For the first time since 1989, the Tisbury selectmen agreed, at a tax rate classification hearing Tuesday, to reduce the town’s residential exemption from 20 to 18 percent of the average residential property value. They also voted not to impose a tax shift that would increase the tax burden levied on commercial properties.
The residential exemption results in a portion of the tax levy being shifted from qualifying taxpayers domiciled in Tisbury to the tax bills for non-resident property owners. The exemption was originally adopted in 1988 at 10 percent and increased in 1989 by the selectmen serving at that time to 20 percent, the maximum the state allows.
In March 2012, the Tisbury selectmen eliminated the tax shift, a longstanding practice relentlessly criticized by the business community. The tax shift, implemented in 1986, collected a larger share of the town’s tax levy from commercial and industrial real estate and personal property owners than they would otherwise pay, if they were taxed at the rate applied to residential property.
The change in the residential exemption generated the most debate. In comments from the public, George Balco, Tisbury’s Steamship Authority port council representative and a former chairman of the finance and advisory committee, pointed out that the value of a 20 percent residential exemption actually is about 12 percent, because the residential tax rate is increased to make up the difference. He suggested eliminating the exemption slowly over time, to lessen the impact.
Michael Loberg, who serves on the board of health, said he also thought the exemption should be eliminated over time, to diminish the difference in the way the town treats residents versus non-residents.
“I see us as one group, and I see us as particularly enjoying not only the personalities but the financial largesse of some of our summer people,” Mr. Loberg said. “I don’t think we should do anything, unless it’s absolutely necessary, to put a division between the two groups.”
In the selectmen’s discussion at the close of the public portion of the hearing, selectman Tristan Israel said that the elimination of the tax shift had raised taxes for many residents.
“I don’t want to increase the burden on working folks,” he said.
Selectman chairman Jeff Kristal said that the town should consider getting rid of the Community Preservation Act so everyone’s taxes would be decreased by three percent.
“I’ve always been troubled by the fact that the residential exemption shifts the tax burden onto the homeowners who are not voters, who have no say in the matter, and who are essentially taxed without a voice in the matter,” selectman Jonathan Snyder said. In what he called a “radical motion,” he proposed reducing the exemption to 18 percent this year, with further reductions of two percent per year, over the next 10 years.
Mr. Israel took strong exception. “We are putting this on the backs of people who are struggling to be able to live here,” he said. “We got rid of the commercial shift last year, and now you’re trying to add another burden on these people. I just think it is wrong.”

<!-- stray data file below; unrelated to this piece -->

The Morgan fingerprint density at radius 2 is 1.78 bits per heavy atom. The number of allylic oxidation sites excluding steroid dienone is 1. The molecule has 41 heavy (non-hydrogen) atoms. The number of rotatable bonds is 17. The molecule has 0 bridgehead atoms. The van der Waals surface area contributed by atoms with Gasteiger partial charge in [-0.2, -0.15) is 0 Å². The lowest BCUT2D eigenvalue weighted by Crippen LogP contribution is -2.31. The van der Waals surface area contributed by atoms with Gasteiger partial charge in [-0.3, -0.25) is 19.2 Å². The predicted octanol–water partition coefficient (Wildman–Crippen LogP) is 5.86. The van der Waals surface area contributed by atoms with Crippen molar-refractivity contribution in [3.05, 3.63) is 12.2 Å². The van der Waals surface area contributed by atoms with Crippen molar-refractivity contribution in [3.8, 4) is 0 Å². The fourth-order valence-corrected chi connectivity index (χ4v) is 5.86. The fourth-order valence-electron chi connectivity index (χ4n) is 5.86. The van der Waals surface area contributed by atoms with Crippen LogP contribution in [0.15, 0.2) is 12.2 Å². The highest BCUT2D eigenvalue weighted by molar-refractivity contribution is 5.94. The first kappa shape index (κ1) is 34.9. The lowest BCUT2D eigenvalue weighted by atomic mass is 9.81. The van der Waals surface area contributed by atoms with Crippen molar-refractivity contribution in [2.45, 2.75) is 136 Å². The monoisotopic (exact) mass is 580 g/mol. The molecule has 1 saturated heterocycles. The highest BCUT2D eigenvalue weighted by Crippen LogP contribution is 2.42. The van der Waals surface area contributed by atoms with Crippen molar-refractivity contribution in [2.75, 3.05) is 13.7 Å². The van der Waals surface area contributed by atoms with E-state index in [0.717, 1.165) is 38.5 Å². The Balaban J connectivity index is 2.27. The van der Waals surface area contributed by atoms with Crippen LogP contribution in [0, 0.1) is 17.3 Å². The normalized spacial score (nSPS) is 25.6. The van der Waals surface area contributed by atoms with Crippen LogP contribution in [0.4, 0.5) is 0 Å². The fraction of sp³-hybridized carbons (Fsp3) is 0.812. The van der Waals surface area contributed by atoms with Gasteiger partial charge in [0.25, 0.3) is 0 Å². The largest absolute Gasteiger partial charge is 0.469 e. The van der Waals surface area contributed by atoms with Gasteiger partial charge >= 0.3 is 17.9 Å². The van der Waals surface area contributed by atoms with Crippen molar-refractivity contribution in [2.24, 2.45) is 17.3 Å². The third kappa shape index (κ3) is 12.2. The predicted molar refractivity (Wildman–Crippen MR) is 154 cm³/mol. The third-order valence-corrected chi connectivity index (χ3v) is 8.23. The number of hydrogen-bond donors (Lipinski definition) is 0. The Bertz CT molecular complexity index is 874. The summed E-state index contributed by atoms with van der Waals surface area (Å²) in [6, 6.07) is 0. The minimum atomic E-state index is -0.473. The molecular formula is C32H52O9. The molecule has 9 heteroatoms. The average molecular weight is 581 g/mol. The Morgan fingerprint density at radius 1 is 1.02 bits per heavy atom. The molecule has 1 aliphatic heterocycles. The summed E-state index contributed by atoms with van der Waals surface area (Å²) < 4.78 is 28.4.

Mr. Kristal, who said the selectmen are not empowered to set the residential exemption rate for future years, voted with Mr. Snyder to approve it at 18 percent. Mr. Israel voted no. The selectmen voted unanimously not to adopt a commercial tax shift.
Based on the selectmen’s decision, assistant assessor Ann Marie Cywinski said, the fiscal 2014 (FY14) tax rates would be $8.39 per $1,000 of assessed value for residential properties and $7.85 for commercial properties. Since almost 89 percent of the Tisbury’s tax revenue comes from the residential property class, the residential property tax rate is higher than the commercial rate because the town has to compensate for the decrease in revenue from the residential exemption, Ms. Cywinski explained in a phone conversation with The Times yesterday.
As Ms. Cywinski has explained in the past, some people mistakenly assume the percentage of the residential exemption is taken off their tax bill for their property’s total assessed value. Instead, the reduction is based on a formula. This year, Ms. Cywinski said there are 1,039 parcels in Tisbury that will benefit from the residential exemption. The amount taken off assessments in 2014 will be $137,825, which is 18 percent of the town’s average residential property valuation of $765,695. The exemption is granted to residents who apply and meet criteria established by the Department of Revenue and Board of Assessors.
The selectmen asked what the difference would be in the exemption at 18 percent versus 20. Municipal finance director Tim McLean said that on a property valued at $500,000, the exemption would be $990 less in taxes at 20 percent, and reduced by about $104 to $886 at 18 percent. Fire Chief John Schilling asked what the tax rate would be if there were no residential exemptions. Mr. McLean said it would result in a single tax rate at $7.85 per $1,000 of assessed value, give or take. He also pointed out that there is no change in revenue with a residential exemption, but rather a shift in the tax burden.
Ms. Cywinski also reported the town’s excess levy as $133,000, which she said may change pending state certification.